Which is dying: job category or people inside

A while ago, Marian Schembari shared a good reading about people committing suicide taking enormous amount of risk by jumping into so-called dying industries (she is mentioned on page 3, alive and well).

Well, why? Are they rich enough to indulge themselves? No – almost everybody introduced in the article made their choice without preparing a safety cushion (some even ditched it). They are, as the article says, just "incredibly enthusiastic about their career choice."

I believe those courageous people who listen to their inner voice will transform not only themselves but also those professions from outside. How come? Because they (1) already have passion and (2) are flexible enough to change their process when things do not work as intended.

Marian herself ditched traditional job-hunting arsenals such as resume and cover letter; instead, she focused on networking using social media tools (it apparently worked very well). An ex-social media expert trying to become an English professor is thinking of landing a job as a high school English teacher, even going back to social media if thing does not go the ideal way.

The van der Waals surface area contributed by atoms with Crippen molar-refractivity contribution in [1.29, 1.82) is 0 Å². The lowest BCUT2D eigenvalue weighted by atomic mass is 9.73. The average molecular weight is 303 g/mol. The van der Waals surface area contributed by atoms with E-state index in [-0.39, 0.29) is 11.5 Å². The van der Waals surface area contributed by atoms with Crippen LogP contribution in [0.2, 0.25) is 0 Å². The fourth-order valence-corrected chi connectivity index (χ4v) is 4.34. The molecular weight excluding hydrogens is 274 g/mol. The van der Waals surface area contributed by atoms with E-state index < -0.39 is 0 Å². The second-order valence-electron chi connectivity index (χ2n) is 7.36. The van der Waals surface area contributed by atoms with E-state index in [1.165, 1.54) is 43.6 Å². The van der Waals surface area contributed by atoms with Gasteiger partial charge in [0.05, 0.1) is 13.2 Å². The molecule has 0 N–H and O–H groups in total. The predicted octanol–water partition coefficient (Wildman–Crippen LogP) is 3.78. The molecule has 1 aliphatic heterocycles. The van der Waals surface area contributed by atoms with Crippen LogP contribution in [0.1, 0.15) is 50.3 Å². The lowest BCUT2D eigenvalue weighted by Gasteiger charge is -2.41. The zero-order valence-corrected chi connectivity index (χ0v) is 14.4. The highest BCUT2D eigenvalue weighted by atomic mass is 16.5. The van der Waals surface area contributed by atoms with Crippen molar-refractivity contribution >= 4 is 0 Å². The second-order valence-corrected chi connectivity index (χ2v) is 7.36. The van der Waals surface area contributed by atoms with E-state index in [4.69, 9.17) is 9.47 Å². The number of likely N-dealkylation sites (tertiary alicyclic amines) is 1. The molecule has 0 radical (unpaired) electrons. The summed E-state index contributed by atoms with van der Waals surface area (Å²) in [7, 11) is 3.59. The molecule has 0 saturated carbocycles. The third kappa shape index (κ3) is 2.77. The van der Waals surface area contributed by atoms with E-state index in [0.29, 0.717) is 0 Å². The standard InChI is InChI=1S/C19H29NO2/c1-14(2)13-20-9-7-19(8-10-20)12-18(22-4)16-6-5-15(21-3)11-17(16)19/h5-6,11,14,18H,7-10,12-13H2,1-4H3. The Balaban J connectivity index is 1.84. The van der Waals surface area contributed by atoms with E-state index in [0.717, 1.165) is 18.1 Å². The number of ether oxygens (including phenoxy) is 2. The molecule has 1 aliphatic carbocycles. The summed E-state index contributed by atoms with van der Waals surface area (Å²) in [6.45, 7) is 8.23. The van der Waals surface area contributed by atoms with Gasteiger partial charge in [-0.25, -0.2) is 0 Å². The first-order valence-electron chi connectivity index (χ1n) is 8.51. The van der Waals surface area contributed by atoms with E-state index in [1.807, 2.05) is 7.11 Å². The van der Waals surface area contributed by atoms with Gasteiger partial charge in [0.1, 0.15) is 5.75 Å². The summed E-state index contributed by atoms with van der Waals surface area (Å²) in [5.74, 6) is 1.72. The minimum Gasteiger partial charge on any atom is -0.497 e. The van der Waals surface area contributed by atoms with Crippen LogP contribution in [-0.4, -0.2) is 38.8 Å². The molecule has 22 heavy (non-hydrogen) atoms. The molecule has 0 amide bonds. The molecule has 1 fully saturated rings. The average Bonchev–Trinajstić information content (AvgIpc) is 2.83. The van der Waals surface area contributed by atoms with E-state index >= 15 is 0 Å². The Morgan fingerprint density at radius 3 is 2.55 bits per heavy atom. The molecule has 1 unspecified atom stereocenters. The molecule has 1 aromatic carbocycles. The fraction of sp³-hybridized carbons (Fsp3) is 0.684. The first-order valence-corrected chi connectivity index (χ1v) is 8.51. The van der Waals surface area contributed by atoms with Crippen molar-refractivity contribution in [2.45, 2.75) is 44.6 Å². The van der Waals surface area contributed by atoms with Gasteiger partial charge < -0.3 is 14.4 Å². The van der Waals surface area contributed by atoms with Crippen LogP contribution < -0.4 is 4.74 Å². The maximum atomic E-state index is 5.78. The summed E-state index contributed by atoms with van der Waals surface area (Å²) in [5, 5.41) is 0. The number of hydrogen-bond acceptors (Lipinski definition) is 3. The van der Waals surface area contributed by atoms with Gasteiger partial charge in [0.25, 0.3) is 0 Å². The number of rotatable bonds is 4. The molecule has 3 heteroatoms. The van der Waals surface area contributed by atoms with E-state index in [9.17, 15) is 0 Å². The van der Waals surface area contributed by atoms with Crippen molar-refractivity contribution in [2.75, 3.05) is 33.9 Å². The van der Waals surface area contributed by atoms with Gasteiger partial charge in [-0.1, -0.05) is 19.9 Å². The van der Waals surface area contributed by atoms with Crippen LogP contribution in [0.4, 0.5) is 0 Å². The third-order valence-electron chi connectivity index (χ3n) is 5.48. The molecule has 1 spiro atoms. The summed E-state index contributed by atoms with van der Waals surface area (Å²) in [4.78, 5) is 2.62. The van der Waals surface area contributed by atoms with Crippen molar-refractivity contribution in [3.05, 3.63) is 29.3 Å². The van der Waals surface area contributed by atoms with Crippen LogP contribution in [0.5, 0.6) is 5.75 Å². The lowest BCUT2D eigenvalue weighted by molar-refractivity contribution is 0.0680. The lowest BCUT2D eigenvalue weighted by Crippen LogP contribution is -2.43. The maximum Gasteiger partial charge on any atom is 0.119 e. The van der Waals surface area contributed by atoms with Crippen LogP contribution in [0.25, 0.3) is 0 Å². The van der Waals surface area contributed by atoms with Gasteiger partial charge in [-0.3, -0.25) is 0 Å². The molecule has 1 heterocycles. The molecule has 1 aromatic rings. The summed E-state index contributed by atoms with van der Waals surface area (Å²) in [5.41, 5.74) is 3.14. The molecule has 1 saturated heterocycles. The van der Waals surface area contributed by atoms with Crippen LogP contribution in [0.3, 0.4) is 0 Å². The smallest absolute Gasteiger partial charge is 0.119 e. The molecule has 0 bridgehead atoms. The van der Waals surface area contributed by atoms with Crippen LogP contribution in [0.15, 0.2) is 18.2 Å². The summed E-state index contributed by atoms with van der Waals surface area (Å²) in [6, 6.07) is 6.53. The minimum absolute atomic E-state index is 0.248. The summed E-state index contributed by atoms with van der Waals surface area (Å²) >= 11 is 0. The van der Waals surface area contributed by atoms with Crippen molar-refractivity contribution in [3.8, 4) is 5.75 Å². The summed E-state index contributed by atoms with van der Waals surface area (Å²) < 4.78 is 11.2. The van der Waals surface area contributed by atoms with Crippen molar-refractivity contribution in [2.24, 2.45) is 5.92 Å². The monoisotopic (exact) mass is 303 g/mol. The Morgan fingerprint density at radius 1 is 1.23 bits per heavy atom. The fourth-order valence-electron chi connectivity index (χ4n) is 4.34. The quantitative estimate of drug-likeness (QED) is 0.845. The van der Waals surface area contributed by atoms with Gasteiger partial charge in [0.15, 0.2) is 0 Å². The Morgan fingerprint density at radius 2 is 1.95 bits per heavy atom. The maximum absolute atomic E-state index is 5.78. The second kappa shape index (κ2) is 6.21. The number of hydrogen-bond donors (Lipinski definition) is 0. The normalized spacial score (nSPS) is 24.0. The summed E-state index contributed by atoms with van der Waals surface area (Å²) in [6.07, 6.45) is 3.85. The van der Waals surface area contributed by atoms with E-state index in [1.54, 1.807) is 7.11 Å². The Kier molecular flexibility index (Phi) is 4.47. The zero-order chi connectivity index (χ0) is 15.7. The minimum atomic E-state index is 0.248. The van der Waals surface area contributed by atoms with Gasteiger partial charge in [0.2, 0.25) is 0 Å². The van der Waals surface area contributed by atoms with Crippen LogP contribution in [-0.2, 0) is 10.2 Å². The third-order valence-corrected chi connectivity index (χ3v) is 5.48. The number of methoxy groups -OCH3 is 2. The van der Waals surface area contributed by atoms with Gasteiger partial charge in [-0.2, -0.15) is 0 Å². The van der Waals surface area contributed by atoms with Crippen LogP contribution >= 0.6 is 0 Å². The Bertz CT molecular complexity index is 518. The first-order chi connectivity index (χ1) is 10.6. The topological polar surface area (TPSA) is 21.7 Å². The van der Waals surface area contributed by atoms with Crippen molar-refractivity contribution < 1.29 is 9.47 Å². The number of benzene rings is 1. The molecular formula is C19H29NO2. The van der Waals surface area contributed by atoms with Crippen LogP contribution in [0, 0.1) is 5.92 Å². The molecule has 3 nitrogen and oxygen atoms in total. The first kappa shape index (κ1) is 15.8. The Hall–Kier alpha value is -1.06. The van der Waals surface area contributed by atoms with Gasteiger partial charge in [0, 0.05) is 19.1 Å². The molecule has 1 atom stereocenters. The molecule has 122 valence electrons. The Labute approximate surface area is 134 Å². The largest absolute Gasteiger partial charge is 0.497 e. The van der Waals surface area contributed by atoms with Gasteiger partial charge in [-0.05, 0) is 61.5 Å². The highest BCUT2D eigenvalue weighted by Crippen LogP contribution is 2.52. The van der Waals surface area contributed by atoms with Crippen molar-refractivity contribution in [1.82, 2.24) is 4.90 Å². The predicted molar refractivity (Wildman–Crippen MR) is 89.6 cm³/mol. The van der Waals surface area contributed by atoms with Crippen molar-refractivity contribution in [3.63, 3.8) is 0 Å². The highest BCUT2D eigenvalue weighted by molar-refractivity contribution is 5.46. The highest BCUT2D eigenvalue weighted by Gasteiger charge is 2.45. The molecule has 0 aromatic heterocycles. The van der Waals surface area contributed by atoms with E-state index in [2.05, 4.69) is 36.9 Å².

The writer of the article, Michelle Goodman, also recommends not following the beaten path.

Picture an office building with a row of four to six doors at the entrance. Most people who want into that building will bottleneck around one doorway instead of taking the time to open one of the unused doors themselves. (Admit it; you know you've seen this real-life scene a thousand times.)

Like lemmings, we're conditioned to do what everyone who's gone before us has done. My advice to those entering an already saturated profession: don't be the career lemming.

The ironic fact is that probably the majority of people already in the saturated profession are career lemming without knowing so. Some job categories are slowly dying not because we don't need them anymore but because people working there cannot adapt well to the new reality.

We still still read news and learn English, after all. Someone will take care of them, and I hope them to be "outsiders."